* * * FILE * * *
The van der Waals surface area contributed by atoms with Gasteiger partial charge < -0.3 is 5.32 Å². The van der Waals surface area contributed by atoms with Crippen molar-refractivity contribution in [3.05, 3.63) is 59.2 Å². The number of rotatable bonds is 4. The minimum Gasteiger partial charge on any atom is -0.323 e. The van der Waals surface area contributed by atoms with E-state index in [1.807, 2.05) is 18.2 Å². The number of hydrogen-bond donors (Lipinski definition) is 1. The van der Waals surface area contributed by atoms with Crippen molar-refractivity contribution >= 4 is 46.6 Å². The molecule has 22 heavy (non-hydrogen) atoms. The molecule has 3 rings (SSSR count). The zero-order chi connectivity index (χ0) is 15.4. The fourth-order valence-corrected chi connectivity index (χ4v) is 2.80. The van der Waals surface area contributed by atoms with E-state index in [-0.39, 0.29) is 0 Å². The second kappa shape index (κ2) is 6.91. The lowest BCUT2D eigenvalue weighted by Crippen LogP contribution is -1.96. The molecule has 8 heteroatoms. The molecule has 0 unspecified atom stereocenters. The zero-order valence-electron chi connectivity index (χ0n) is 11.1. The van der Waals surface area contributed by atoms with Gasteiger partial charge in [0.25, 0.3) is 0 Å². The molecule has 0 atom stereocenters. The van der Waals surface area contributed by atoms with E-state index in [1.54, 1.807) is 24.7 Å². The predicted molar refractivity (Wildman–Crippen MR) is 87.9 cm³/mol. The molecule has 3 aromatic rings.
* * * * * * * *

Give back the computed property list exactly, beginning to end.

The van der Waals surface area contributed by atoms with Gasteiger partial charge < -0.3 is 5.32 Å². The van der Waals surface area contributed by atoms with Crippen molar-refractivity contribution in [3.05, 3.63) is 59.2 Å². The number of rotatable bonds is 4. The minimum Gasteiger partial charge on any atom is -0.323 e. The van der Waals surface area contributed by atoms with E-state index in [1.807, 2.05) is 18.2 Å². The number of hydrogen-bond donors (Lipinski definition) is 1. The van der Waals surface area contributed by atoms with Crippen molar-refractivity contribution >= 4 is 46.6 Å². The molecule has 22 heavy (non-hydrogen) atoms. The molecule has 3 rings (SSSR count). The zero-order chi connectivity index (χ0) is 15.4. The fourth-order valence-corrected chi connectivity index (χ4v) is 2.80. The van der Waals surface area contributed by atoms with E-state index in [-0.39, 0.29) is 0 Å². The second kappa shape index (κ2) is 6.91. The lowest BCUT2D eigenvalue weighted by Crippen LogP contribution is -1.96. The molecule has 8 heteroatoms. The molecule has 0 unspecified atom stereocenters. The zero-order valence-electron chi connectivity index (χ0n) is 11.1. The van der Waals surface area contributed by atoms with Gasteiger partial charge in [0.25, 0.3) is 0 Å². The molecule has 0 atom stereocenters. The van der Waals surface area contributed by atoms with E-state index in [1.54, 1.807) is 24.7 Å². The predicted molar refractivity (Wildman–Crippen MR) is 87.9 cm³/mol. The molecule has 3 aromatic rings.